Some of the clichés about Petersburg are hard to deny. The air quality is terrible; the weather is worse. During the long winters it seems like the sun absconds for weeks on end — the sky goes from dark to light grey and back to dark again, and that’s how you know a day has passed. There’s more sleet than snow. Conversely, in the midsummer “white nights” the sun sets only fitfully, and midnight is transformed into a mauve and amber dusk that gets the residents twitching. But this was the first city I’d ever lived in, and I was easily charmed. I fell hard for one of Petersburg’s most persistent self-images: the city as anti-Moscow, sophisticated and European (“the Venice of the North”, as some guidebooks still have it) where the capital was hectic, burly and business-like; a neglected but stubborn old beauty, cynical, world-weary. Petersburg in this telling was defined — some would say created — by writers and artists, disaffected Soviet bohemians in tatty overcoats. I read the iconic Leningrad poetry of Joseph Brodsky, who wrote of “the second Petersburg, the one made of verses and of Russian prose,” a “narcissistic” city produced by “the northern light, both pale and diffused, one in which both memory and eye operate with unusual sharpness.” This was the imaginary Petersburg I had in my head as I walked its embankments for a year, an insufferable and melancholic 20-year-old.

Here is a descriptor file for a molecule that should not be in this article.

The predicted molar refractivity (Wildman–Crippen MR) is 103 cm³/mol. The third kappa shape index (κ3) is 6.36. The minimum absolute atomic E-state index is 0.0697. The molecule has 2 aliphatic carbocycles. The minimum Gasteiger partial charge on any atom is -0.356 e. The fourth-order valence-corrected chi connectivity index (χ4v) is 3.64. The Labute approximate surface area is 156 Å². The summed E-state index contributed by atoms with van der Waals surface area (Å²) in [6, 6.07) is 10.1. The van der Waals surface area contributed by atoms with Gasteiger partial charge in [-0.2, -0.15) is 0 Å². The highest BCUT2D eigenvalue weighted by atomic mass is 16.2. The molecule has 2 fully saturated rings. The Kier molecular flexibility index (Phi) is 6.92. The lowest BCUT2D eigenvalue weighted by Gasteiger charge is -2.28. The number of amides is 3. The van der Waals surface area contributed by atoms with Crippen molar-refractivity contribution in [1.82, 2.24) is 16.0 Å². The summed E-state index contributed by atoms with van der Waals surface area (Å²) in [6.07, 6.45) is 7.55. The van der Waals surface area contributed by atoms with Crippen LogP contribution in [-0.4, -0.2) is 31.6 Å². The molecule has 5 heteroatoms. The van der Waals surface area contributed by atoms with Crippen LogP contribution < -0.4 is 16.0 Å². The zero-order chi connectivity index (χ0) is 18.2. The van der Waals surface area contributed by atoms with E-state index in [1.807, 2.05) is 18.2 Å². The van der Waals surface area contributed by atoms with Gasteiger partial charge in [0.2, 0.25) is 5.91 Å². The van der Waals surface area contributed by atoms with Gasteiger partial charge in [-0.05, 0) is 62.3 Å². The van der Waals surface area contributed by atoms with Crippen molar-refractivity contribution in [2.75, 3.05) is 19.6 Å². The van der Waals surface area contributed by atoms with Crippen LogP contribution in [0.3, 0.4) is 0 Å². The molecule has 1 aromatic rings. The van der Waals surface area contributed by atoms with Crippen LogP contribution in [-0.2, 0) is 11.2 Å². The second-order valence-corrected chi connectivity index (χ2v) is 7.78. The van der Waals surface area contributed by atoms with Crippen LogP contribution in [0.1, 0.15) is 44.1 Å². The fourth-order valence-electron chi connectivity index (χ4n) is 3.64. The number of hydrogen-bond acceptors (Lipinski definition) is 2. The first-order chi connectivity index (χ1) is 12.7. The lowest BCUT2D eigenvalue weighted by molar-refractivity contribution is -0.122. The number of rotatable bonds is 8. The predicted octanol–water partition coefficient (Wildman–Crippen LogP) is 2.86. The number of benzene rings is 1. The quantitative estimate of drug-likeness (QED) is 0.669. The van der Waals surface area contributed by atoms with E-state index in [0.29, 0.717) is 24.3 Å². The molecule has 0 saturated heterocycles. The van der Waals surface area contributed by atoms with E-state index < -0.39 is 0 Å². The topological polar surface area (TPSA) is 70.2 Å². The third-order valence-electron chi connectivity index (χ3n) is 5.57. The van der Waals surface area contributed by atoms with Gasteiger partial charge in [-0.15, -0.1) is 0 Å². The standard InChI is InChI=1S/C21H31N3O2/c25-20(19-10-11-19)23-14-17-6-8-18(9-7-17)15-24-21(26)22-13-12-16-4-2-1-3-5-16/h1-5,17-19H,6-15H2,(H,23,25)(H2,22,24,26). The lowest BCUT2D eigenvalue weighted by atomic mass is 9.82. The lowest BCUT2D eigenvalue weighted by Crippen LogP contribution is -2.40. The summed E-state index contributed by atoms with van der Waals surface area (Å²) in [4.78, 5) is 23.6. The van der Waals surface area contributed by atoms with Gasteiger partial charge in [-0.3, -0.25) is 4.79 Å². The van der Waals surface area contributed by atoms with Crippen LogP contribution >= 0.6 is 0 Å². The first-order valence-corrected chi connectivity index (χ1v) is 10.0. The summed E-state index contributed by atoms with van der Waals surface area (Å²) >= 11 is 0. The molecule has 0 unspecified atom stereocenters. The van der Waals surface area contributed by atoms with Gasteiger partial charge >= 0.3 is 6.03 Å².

And there as a counterpart to this cultural self-image were Zenit St Petersburg, my adopted team. The juxtaposition of poetic ennui and petro-dollar funded footballing superstars might seem counterintuitive, but both Brodsky and Zenit, with typical Petersburg sullen pride, told me that the city, which I was falling for even as I struggled to get my head around it, was something to invest in.